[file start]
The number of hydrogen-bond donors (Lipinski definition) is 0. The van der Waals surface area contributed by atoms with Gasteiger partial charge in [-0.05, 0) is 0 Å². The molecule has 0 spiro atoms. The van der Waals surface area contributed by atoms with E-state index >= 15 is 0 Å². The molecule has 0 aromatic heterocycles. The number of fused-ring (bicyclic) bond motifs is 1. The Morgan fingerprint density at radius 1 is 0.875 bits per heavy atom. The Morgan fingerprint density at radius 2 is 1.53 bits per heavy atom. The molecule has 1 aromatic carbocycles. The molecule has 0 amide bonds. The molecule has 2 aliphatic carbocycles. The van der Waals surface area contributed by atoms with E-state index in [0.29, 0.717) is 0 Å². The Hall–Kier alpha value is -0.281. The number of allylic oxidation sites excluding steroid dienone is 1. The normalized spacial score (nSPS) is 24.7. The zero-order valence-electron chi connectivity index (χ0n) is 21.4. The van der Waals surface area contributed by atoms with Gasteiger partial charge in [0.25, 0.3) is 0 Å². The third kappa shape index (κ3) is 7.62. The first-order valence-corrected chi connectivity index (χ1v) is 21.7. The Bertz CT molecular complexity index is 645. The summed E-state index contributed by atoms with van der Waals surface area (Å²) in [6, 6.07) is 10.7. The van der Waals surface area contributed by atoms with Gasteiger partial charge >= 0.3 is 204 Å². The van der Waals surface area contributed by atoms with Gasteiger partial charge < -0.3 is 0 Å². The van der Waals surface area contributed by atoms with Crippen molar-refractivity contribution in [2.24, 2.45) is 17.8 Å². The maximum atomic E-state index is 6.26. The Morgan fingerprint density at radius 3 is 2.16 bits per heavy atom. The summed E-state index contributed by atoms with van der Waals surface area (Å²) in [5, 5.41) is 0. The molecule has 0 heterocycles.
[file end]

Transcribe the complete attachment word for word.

The number of hydrogen-bond donors (Lipinski definition) is 0. The van der Waals surface area contributed by atoms with Gasteiger partial charge in [-0.05, 0) is 0 Å². The molecule has 0 spiro atoms. The van der Waals surface area contributed by atoms with E-state index >= 15 is 0 Å². The molecule has 0 aromatic heterocycles. The number of fused-ring (bicyclic) bond motifs is 1. The Morgan fingerprint density at radius 1 is 0.875 bits per heavy atom. The Morgan fingerprint density at radius 2 is 1.53 bits per heavy atom. The molecule has 1 aromatic carbocycles. The molecule has 0 amide bonds. The molecule has 2 aliphatic carbocycles. The van der Waals surface area contributed by atoms with E-state index in [0.29, 0.717) is 0 Å². The Hall–Kier alpha value is -0.281. The number of allylic oxidation sites excluding steroid dienone is 1. The normalized spacial score (nSPS) is 24.7. The zero-order valence-electron chi connectivity index (χ0n) is 21.4. The van der Waals surface area contributed by atoms with Gasteiger partial charge in [0.25, 0.3) is 0 Å². The third kappa shape index (κ3) is 7.62. The first-order valence-corrected chi connectivity index (χ1v) is 21.7. The Bertz CT molecular complexity index is 645. The summed E-state index contributed by atoms with van der Waals surface area (Å²) in [6, 6.07) is 10.7. The van der Waals surface area contributed by atoms with Gasteiger partial charge >= 0.3 is 204 Å². The van der Waals surface area contributed by atoms with Gasteiger partial charge < -0.3 is 0 Å². The van der Waals surface area contributed by atoms with Crippen molar-refractivity contribution in [2.24, 2.45) is 17.8 Å². The maximum atomic E-state index is 6.26. The Morgan fingerprint density at radius 3 is 2.16 bits per heavy atom. The summed E-state index contributed by atoms with van der Waals surface area (Å²) in [5, 5.41) is 0. The molecule has 0 heterocycles.